The vast majority of Pennsylvanians who have contracted the coronavirus in 2021 were not vaccinated, state officials said Tuesday, releasing new data on infections they said should persuade all eligible residents to get their shots.
Through early September, there have been nearly 640,000 positive cases of COVID-19 across the state, close to 35,000 hospitalizations, and almost 6,500 deaths. But 97% of the deaths were in people who were unvaccinated or partially vaccinated, according to state data, as were 95% of hospitalizations and 94% of confirmed cases.
“The vaccine is continuing to do its job even against more recent variants including the delta variant,” acting Health Secretary Alison Beam said at a news conference. “No vaccine has 100% efficacy, so post-vaccination cases are to be expected. It’s important to also remember that COVID-19 vaccines were developed to help people stay out of the hospital and avoid death, not just [avoid] positive cases.”
It was the first time the state provided data on cases in vaccinated people; the data are for the entire state, including Philadelphia. The Inquirer reported in June that Pennsylvania was not tracking the so-called breakthrough cases, six months into the vaccine rollout. New Jersey and Delaware were already doing so, as were other states and even Philadelphia. They’ve also reported the vast majority of the newly confirmed cases have been in unvaccinated people.
The Department of Health preferred to focus on providing other coronavirus data, a spokesperson told The Inquirer at the time.
Since then, however, the situation has changed, due to the emergence of the highly transmissible delta variant, against which the vaccines may be slightly less effective. While fully vaccinated people are still less likely to get sick with the virus, and far less likely to be hospitalized or die if they do get infected, scientists have found that they can spread delta.
Pennsylvania’s new data showed the case rate among vaccinated residents was 819 per 100,000 and the death rate was 7 per 100,000 — making unvaccinated people seven times more likely to be infected and eight times more likely to die than those who are immunized. The state didn’t release a post-vaccination hospitalization rate.
It also isn’t complete, because only 55% of hospitals and 69% of acute-care facilities reported the required information. The Department of Health recently ordered all hospitals to begin reporting the data, which are current as of late Tuesday, and is working with those that haven’t yet complied or don’t have the capability to compile the data, which Beam said requires “multiple systems.”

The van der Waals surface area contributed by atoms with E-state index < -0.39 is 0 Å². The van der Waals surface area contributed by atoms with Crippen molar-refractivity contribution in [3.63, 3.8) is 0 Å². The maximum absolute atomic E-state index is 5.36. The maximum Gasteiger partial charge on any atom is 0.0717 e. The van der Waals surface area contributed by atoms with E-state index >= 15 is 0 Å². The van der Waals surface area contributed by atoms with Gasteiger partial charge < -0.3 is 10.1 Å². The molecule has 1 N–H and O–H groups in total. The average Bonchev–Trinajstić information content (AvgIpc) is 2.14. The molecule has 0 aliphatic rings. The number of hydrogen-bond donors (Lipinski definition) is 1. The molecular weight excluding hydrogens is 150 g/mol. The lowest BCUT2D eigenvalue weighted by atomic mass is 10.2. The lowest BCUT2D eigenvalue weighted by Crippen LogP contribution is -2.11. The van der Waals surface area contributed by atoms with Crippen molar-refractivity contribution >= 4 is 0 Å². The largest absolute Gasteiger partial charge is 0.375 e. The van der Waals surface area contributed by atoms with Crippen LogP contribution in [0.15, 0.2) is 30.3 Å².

Beam said her department would continue working with hospitals to improve data reporting and in the future provide more detailed information, such as linking breakthrough cases and the vaccine each patient got before becoming infected.
The data will be updated at least monthly, she said.
“The data that we have is showing once again that even as the more transmissible delta variant becomes more widespread, the COVID vaccines are safe, are effective, and help prevent serious illness and death,” Beam said.
With delta’s emergence, case rates have risen over the summer but remain much lower in Pennsylvania than in most other states, something experts say is likely due to the state’s relatively high vaccination rates. Still, health officials have warned of the continuing rise — including among children — and urged the 35% of residents 12 and up who aren’t fully vaccinated to get their shots.
The state’s seven-day average of newly confirmed cases has been above 3,000 per day for several days. On Tuesday, more than 3,700 new cases were recorded statewide.
“Our health-care teams are tired,” said Michael Ripchinski, chief clinical officer for Penn Medicine Lancaster General Health. “They’re burned out. Our businesses are struggling to recover. Our teachers and students want to keep our schools open. Vaccines provide us with a way out of this. Vaccines enable us to return to normal.”